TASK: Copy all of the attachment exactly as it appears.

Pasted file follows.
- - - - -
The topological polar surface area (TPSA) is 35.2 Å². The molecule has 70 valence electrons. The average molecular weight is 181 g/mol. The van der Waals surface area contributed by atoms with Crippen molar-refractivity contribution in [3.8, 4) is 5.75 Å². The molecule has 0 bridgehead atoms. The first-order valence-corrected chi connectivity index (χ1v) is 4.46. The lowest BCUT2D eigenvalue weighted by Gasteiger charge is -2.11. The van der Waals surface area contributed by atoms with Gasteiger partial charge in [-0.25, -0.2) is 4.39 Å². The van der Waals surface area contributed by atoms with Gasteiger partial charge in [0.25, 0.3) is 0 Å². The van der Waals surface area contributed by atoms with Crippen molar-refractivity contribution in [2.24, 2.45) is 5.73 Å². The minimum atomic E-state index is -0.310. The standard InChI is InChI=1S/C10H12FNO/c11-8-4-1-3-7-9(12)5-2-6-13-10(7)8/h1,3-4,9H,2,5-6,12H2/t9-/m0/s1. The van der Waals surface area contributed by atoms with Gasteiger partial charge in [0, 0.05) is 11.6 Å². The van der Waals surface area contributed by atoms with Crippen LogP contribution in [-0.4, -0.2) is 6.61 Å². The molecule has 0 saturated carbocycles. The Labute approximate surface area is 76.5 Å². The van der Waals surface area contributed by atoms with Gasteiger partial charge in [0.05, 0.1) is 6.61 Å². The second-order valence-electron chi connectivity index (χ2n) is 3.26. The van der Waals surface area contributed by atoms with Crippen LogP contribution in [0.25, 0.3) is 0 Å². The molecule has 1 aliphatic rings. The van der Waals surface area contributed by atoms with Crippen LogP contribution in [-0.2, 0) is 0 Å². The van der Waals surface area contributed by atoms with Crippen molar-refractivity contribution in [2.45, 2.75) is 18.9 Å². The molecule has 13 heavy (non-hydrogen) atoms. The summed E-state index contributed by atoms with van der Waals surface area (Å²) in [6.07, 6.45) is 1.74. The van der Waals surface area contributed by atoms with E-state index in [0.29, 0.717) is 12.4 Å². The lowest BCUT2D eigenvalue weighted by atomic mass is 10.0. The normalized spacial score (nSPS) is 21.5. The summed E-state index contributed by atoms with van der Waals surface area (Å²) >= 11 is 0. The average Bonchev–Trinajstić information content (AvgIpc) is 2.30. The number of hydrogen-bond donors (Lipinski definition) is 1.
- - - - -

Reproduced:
The topological polar surface area (TPSA) is 35.2 Å². The molecule has 70 valence electrons. The average molecular weight is 181 g/mol. The van der Waals surface area contributed by atoms with Crippen molar-refractivity contribution in [3.8, 4) is 5.75 Å². The molecule has 0 bridgehead atoms. The first-order valence-corrected chi connectivity index (χ1v) is 4.46. The lowest BCUT2D eigenvalue weighted by Gasteiger charge is -2.11. The van der Waals surface area contributed by atoms with Gasteiger partial charge in [-0.25, -0.2) is 4.39 Å². The van der Waals surface area contributed by atoms with Gasteiger partial charge in [0.25, 0.3) is 0 Å². The van der Waals surface area contributed by atoms with Crippen molar-refractivity contribution in [2.24, 2.45) is 5.73 Å². The minimum atomic E-state index is -0.310. The standard InChI is InChI=1S/C10H12FNO/c11-8-4-1-3-7-9(12)5-2-6-13-10(7)8/h1,3-4,9H,2,5-6,12H2/t9-/m0/s1. The van der Waals surface area contributed by atoms with Gasteiger partial charge in [0, 0.05) is 11.6 Å². The van der Waals surface area contributed by atoms with Crippen LogP contribution in [-0.4, -0.2) is 6.61 Å². The molecule has 0 saturated carbocycles. The Labute approximate surface area is 76.5 Å². The van der Waals surface area contributed by atoms with Gasteiger partial charge in [0.05, 0.1) is 6.61 Å². The second-order valence-electron chi connectivity index (χ2n) is 3.26. The van der Waals surface area contributed by atoms with Crippen LogP contribution in [0.25, 0.3) is 0 Å². The molecule has 1 aliphatic rings. The van der Waals surface area contributed by atoms with Crippen LogP contribution in [-0.2, 0) is 0 Å². The van der Waals surface area contributed by atoms with Crippen molar-refractivity contribution in [2.45, 2.75) is 18.9 Å². The molecule has 13 heavy (non-hydrogen) atoms. The summed E-state index contributed by atoms with van der Waals surface area (Å²) in [6.07, 6.45) is 1.74. The van der Waals surface area contributed by atoms with E-state index in [0.29, 0.717) is 12.4 Å². The lowest BCUT2D eigenvalue weighted by atomic mass is 10.0. The normalized spacial score (nSPS) is 21.5. The summed E-state index contributed by atoms with van der Waals surface area (Å²) >= 11 is 0. The average Bonchev–Trinajstić information content (AvgIpc) is 2.30. The number of hydrogen-bond donors (Lipinski definition) is 1.